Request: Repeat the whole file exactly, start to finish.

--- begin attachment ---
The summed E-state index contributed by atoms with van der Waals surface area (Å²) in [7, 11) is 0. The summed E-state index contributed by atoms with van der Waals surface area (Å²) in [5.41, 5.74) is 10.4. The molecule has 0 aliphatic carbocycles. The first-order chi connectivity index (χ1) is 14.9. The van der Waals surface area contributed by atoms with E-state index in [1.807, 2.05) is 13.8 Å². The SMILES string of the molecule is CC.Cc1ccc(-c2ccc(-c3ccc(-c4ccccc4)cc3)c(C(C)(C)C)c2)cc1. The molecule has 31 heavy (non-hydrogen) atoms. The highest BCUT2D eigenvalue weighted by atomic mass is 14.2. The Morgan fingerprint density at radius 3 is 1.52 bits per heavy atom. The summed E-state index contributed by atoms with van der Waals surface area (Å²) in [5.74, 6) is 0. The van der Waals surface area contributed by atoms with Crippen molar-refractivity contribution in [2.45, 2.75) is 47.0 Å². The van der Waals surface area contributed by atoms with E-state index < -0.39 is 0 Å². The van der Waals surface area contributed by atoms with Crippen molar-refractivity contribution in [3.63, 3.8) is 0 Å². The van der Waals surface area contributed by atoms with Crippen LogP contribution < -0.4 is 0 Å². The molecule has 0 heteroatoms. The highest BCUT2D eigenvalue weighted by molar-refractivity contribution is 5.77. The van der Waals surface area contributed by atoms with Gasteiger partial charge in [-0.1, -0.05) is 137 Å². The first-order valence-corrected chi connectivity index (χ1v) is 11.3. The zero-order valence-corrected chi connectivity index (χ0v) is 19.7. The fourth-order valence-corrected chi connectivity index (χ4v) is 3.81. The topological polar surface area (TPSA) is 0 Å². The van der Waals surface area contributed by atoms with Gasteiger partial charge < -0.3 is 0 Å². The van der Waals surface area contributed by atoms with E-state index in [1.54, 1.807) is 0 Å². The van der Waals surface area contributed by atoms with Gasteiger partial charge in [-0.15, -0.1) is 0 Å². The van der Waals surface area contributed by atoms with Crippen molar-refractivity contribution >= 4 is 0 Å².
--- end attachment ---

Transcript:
The summed E-state index contributed by atoms with van der Waals surface area (Å²) in [7, 11) is 0. The summed E-state index contributed by atoms with van der Waals surface area (Å²) in [5.41, 5.74) is 10.4. The molecule has 0 aliphatic carbocycles. The first-order chi connectivity index (χ1) is 14.9. The van der Waals surface area contributed by atoms with E-state index in [1.807, 2.05) is 13.8 Å². The SMILES string of the molecule is CC.Cc1ccc(-c2ccc(-c3ccc(-c4ccccc4)cc3)c(C(C)(C)C)c2)cc1. The molecule has 31 heavy (non-hydrogen) atoms. The highest BCUT2D eigenvalue weighted by atomic mass is 14.2. The Morgan fingerprint density at radius 3 is 1.52 bits per heavy atom. The summed E-state index contributed by atoms with van der Waals surface area (Å²) in [5.74, 6) is 0. The van der Waals surface area contributed by atoms with Crippen molar-refractivity contribution in [2.45, 2.75) is 47.0 Å². The van der Waals surface area contributed by atoms with E-state index < -0.39 is 0 Å². The van der Waals surface area contributed by atoms with Crippen molar-refractivity contribution in [3.63, 3.8) is 0 Å². The van der Waals surface area contributed by atoms with Crippen LogP contribution < -0.4 is 0 Å². The molecule has 0 heteroatoms. The highest BCUT2D eigenvalue weighted by molar-refractivity contribution is 5.77. The van der Waals surface area contributed by atoms with Gasteiger partial charge in [-0.1, -0.05) is 137 Å². The first-order valence-corrected chi connectivity index (χ1v) is 11.3. The zero-order valence-corrected chi connectivity index (χ0v) is 19.7. The fourth-order valence-corrected chi connectivity index (χ4v) is 3.81. The topological polar surface area (TPSA) is 0 Å². The van der Waals surface area contributed by atoms with Gasteiger partial charge < -0.3 is 0 Å². The van der Waals surface area contributed by atoms with E-state index in [1.54, 1.807) is 0 Å². The van der Waals surface area contributed by atoms with Gasteiger partial charge in [-0.15, -0.1) is 0 Å². The van der Waals surface area contributed by atoms with Crippen molar-refractivity contribution >= 4 is 0 Å².